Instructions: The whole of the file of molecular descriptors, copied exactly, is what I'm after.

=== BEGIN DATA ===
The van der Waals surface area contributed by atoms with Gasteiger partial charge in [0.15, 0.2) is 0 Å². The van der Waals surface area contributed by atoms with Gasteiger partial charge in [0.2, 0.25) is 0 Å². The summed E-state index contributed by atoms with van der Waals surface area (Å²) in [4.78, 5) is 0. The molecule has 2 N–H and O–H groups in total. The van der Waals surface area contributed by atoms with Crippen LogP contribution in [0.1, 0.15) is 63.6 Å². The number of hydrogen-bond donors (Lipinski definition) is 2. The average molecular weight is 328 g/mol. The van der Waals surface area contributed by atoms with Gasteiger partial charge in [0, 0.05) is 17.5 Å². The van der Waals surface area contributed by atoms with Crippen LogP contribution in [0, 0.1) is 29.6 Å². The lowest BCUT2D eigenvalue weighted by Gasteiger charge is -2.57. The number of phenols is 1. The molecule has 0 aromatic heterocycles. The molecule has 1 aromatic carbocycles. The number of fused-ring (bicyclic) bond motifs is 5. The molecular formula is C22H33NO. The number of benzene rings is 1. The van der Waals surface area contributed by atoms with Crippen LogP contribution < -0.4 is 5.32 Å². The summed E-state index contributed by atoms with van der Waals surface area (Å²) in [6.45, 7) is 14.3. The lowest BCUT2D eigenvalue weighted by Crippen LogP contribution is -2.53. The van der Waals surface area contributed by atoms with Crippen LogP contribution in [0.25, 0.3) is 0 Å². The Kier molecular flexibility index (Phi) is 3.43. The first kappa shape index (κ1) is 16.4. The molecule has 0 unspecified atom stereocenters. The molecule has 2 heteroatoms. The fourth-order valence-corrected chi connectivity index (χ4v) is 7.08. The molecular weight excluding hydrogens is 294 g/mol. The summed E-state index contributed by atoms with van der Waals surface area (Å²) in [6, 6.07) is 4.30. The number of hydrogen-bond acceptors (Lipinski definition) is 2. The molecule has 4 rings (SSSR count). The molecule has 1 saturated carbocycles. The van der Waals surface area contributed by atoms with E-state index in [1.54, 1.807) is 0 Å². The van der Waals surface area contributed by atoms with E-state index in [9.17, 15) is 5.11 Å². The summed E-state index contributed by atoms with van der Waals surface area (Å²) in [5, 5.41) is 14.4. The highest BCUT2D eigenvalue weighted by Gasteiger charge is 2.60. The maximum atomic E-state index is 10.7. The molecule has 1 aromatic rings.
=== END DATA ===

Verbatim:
The van der Waals surface area contributed by atoms with Gasteiger partial charge in [0.15, 0.2) is 0 Å². The van der Waals surface area contributed by atoms with Gasteiger partial charge in [0.2, 0.25) is 0 Å². The summed E-state index contributed by atoms with van der Waals surface area (Å²) in [4.78, 5) is 0. The molecule has 2 N–H and O–H groups in total. The van der Waals surface area contributed by atoms with Crippen LogP contribution in [0.1, 0.15) is 63.6 Å². The number of hydrogen-bond donors (Lipinski definition) is 2. The average molecular weight is 328 g/mol. The van der Waals surface area contributed by atoms with Gasteiger partial charge in [0, 0.05) is 17.5 Å². The van der Waals surface area contributed by atoms with Crippen LogP contribution in [0, 0.1) is 29.6 Å². The lowest BCUT2D eigenvalue weighted by Gasteiger charge is -2.57. The number of phenols is 1. The molecule has 0 aromatic heterocycles. The molecule has 1 aromatic carbocycles. The number of fused-ring (bicyclic) bond motifs is 5. The molecular formula is C22H33NO. The number of benzene rings is 1. The van der Waals surface area contributed by atoms with Crippen LogP contribution < -0.4 is 5.32 Å². The summed E-state index contributed by atoms with van der Waals surface area (Å²) in [6.45, 7) is 14.3. The lowest BCUT2D eigenvalue weighted by Crippen LogP contribution is -2.53. The van der Waals surface area contributed by atoms with Crippen LogP contribution in [0.25, 0.3) is 0 Å². The Kier molecular flexibility index (Phi) is 3.43. The first kappa shape index (κ1) is 16.4. The molecule has 0 unspecified atom stereocenters. The molecule has 2 heteroatoms. The fourth-order valence-corrected chi connectivity index (χ4v) is 7.08. The molecular weight excluding hydrogens is 294 g/mol. The summed E-state index contributed by atoms with van der Waals surface area (Å²) in [6, 6.07) is 4.30. The number of hydrogen-bond acceptors (Lipinski definition) is 2. The molecule has 4 rings (SSSR count). The molecule has 1 saturated carbocycles. The van der Waals surface area contributed by atoms with E-state index in [1.54, 1.807) is 0 Å². The van der Waals surface area contributed by atoms with E-state index in [9.17, 15) is 5.11 Å². The summed E-state index contributed by atoms with van der Waals surface area (Å²) in [5, 5.41) is 14.4. The highest BCUT2D eigenvalue weighted by Gasteiger charge is 2.60. The maximum atomic E-state index is 10.7. The molecule has 1 aromatic rings.